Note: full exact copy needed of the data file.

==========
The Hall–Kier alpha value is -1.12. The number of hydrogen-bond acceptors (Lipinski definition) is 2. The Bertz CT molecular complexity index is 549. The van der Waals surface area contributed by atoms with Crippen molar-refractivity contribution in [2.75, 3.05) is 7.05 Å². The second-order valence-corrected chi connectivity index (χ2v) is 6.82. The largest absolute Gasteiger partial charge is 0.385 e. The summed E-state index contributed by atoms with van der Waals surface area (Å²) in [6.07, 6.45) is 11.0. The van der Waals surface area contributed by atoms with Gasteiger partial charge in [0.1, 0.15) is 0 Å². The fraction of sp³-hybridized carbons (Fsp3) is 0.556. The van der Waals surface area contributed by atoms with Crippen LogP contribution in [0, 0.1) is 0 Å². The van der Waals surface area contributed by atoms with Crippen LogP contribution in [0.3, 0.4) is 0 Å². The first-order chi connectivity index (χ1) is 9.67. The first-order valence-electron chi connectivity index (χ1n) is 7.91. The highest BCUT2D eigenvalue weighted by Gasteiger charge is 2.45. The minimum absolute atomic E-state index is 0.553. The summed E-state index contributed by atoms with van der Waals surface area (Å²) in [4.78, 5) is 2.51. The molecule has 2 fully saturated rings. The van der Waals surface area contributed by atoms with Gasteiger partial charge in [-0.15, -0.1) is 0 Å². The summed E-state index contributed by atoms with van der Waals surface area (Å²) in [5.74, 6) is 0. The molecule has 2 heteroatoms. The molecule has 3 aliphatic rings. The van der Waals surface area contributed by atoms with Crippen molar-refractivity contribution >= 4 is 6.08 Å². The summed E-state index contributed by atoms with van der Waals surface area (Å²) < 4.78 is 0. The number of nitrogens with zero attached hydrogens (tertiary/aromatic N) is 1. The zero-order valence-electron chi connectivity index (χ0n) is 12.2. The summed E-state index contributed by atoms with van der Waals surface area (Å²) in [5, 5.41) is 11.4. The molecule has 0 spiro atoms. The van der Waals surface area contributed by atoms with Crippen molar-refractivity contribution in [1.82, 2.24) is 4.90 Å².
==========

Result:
The Hall–Kier alpha value is -1.12. The number of hydrogen-bond acceptors (Lipinski definition) is 2. The Bertz CT molecular complexity index is 549. The van der Waals surface area contributed by atoms with Crippen molar-refractivity contribution in [2.75, 3.05) is 7.05 Å². The second-order valence-corrected chi connectivity index (χ2v) is 6.82. The largest absolute Gasteiger partial charge is 0.385 e. The summed E-state index contributed by atoms with van der Waals surface area (Å²) in [6.07, 6.45) is 11.0. The van der Waals surface area contributed by atoms with Gasteiger partial charge in [0.1, 0.15) is 0 Å². The fraction of sp³-hybridized carbons (Fsp3) is 0.556. The van der Waals surface area contributed by atoms with Crippen LogP contribution in [0, 0.1) is 0 Å². The van der Waals surface area contributed by atoms with Crippen LogP contribution in [0.3, 0.4) is 0 Å². The first-order chi connectivity index (χ1) is 9.67. The first-order valence-electron chi connectivity index (χ1n) is 7.91. The highest BCUT2D eigenvalue weighted by Gasteiger charge is 2.45. The minimum absolute atomic E-state index is 0.553. The summed E-state index contributed by atoms with van der Waals surface area (Å²) in [4.78, 5) is 2.51. The molecule has 2 fully saturated rings. The van der Waals surface area contributed by atoms with Gasteiger partial charge in [-0.15, -0.1) is 0 Å². The summed E-state index contributed by atoms with van der Waals surface area (Å²) in [5.74, 6) is 0. The molecule has 2 heteroatoms. The molecule has 3 aliphatic rings. The van der Waals surface area contributed by atoms with Crippen molar-refractivity contribution >= 4 is 6.08 Å². The summed E-state index contributed by atoms with van der Waals surface area (Å²) < 4.78 is 0. The number of nitrogens with zero attached hydrogens (tertiary/aromatic N) is 1. The zero-order valence-electron chi connectivity index (χ0n) is 12.2. The summed E-state index contributed by atoms with van der Waals surface area (Å²) in [5, 5.41) is 11.4. The molecule has 0 spiro atoms. The van der Waals surface area contributed by atoms with Crippen molar-refractivity contribution in [1.82, 2.24) is 4.90 Å².